16 December 2011

Mad As Hell Special Report: Corporate Personhood, When Convenient

Mad As Hell Special Report: Corporate Personhood, When Convenient

Corporate personhood in America: where corporations are people, and because of that, they enjoy the same rights that you and I do as, well, actual living and breathing people. (Absurd, but true.)

We see its effect in politics every day — unlimited campaign donations, opened up by the disastrous Supreme Court decision, Citizens United, polluting our political system more than it already is. Today we want to shed some light on how corporations want the best of both worlds — the ability to enjoy the benefits of personhood when it comes to campaign spending, but when it comes to other legal concerns (like murder or human rights violations) they want to be protected by their corporate status against such liabilities.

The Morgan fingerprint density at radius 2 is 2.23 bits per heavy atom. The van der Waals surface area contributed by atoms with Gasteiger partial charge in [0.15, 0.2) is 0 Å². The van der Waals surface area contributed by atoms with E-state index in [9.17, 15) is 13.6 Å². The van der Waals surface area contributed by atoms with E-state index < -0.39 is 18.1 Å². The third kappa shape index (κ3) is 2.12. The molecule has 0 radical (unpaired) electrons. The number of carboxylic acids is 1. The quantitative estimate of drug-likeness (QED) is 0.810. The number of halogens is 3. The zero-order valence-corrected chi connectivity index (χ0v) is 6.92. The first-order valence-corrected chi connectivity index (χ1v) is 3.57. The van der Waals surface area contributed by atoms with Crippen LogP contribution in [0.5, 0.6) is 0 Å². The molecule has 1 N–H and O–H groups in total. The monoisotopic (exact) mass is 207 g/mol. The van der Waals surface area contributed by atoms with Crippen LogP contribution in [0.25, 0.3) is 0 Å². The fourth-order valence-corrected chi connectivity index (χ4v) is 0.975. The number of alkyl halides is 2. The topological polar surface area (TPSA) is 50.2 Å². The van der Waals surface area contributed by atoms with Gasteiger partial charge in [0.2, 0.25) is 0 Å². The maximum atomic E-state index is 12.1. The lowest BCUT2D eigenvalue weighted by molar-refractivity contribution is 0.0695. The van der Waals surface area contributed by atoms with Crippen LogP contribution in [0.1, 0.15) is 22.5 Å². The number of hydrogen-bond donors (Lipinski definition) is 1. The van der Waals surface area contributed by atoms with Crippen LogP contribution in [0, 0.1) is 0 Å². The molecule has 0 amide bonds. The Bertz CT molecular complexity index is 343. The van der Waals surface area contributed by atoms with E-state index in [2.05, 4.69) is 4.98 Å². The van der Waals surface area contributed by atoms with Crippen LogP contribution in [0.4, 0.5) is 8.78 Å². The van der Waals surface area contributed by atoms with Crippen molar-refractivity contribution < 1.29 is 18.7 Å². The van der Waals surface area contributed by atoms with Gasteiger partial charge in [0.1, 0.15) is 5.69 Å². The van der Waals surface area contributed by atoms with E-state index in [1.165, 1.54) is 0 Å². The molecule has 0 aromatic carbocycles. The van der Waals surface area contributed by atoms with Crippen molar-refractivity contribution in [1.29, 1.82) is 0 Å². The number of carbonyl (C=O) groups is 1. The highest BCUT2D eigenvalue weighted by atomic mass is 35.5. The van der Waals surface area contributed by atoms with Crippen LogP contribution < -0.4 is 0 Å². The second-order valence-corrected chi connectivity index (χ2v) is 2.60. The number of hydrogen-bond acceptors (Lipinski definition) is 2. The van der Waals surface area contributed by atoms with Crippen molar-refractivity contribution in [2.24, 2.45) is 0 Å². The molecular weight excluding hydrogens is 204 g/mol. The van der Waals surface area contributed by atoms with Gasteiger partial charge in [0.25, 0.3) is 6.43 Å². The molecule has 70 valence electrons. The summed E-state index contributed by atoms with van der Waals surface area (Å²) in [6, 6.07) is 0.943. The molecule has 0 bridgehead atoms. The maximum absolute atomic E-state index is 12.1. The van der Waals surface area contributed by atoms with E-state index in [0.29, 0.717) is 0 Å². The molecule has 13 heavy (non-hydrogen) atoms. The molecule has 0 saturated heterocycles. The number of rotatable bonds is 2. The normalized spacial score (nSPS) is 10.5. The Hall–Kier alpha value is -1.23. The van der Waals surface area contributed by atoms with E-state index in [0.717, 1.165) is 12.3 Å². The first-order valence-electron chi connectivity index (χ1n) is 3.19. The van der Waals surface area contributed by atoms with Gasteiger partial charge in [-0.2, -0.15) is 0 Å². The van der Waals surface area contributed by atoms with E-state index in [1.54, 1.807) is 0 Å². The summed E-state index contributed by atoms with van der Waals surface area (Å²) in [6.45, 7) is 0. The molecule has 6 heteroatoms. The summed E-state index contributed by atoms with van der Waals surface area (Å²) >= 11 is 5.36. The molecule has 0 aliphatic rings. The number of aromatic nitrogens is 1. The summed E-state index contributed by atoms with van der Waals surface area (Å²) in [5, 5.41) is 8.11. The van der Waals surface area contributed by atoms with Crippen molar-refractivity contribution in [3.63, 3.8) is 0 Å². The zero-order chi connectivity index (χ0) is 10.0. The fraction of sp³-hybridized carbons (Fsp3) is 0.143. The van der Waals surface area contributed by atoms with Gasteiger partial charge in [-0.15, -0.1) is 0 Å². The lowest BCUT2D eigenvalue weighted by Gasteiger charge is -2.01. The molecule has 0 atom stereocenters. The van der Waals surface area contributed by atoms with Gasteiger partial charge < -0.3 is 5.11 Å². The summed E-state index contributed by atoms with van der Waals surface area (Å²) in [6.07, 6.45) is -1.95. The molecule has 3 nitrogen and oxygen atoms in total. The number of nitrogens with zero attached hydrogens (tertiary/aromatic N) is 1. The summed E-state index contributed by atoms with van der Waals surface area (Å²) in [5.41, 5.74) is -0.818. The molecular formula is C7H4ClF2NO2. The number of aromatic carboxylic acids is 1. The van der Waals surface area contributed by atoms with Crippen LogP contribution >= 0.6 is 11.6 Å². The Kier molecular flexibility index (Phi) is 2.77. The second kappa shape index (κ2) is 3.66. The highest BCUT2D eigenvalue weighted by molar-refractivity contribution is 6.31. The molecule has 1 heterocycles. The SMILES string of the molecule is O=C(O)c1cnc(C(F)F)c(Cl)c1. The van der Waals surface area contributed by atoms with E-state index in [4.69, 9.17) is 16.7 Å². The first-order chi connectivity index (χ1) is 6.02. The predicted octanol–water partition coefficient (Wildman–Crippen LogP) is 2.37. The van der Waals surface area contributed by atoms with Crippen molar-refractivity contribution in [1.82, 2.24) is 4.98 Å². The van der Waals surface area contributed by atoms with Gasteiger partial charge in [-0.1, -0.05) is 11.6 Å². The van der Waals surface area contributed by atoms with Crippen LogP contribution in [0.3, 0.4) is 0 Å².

If you need an example of this backwards behavior, look no further than the Supreme Court docket itself. One of the biggest and weirdest cases to come before the bench in recent years, Kiobel vs. Royal Dutch Petroleum. The big debate in that case is over the correct interpretation of international law when it comes to corporate liability in suing corporations.

Read it by Dylan Ratigan

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